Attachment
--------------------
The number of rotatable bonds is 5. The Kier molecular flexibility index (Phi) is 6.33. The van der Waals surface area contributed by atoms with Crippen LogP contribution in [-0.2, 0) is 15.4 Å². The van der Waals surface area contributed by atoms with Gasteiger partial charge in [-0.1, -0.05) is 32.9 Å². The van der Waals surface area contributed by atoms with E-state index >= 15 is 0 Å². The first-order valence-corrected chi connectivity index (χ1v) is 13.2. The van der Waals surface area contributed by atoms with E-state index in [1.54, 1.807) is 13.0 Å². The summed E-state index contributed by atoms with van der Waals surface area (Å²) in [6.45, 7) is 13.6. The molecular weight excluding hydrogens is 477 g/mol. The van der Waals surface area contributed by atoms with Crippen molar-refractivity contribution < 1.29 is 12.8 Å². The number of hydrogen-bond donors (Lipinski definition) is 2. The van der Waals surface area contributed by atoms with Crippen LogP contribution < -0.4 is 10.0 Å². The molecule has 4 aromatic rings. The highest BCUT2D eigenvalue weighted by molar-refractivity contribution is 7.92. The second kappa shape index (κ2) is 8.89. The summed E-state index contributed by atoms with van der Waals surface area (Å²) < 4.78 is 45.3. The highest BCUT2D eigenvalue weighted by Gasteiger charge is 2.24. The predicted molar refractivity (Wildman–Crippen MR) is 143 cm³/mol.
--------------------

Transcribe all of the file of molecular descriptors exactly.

The number of rotatable bonds is 5. The Kier molecular flexibility index (Phi) is 6.33. The van der Waals surface area contributed by atoms with Crippen LogP contribution in [-0.2, 0) is 15.4 Å². The van der Waals surface area contributed by atoms with Gasteiger partial charge in [-0.1, -0.05) is 32.9 Å². The van der Waals surface area contributed by atoms with E-state index >= 15 is 0 Å². The first-order valence-corrected chi connectivity index (χ1v) is 13.2. The van der Waals surface area contributed by atoms with E-state index in [1.54, 1.807) is 13.0 Å². The summed E-state index contributed by atoms with van der Waals surface area (Å²) in [6.45, 7) is 13.6. The molecular weight excluding hydrogens is 477 g/mol. The van der Waals surface area contributed by atoms with Crippen molar-refractivity contribution < 1.29 is 12.8 Å². The number of hydrogen-bond donors (Lipinski definition) is 2. The van der Waals surface area contributed by atoms with Crippen LogP contribution < -0.4 is 10.0 Å². The molecule has 4 aromatic rings. The highest BCUT2D eigenvalue weighted by molar-refractivity contribution is 7.92. The second kappa shape index (κ2) is 8.89. The summed E-state index contributed by atoms with van der Waals surface area (Å²) < 4.78 is 45.3. The highest BCUT2D eigenvalue weighted by Gasteiger charge is 2.24. The predicted molar refractivity (Wildman–Crippen MR) is 143 cm³/mol.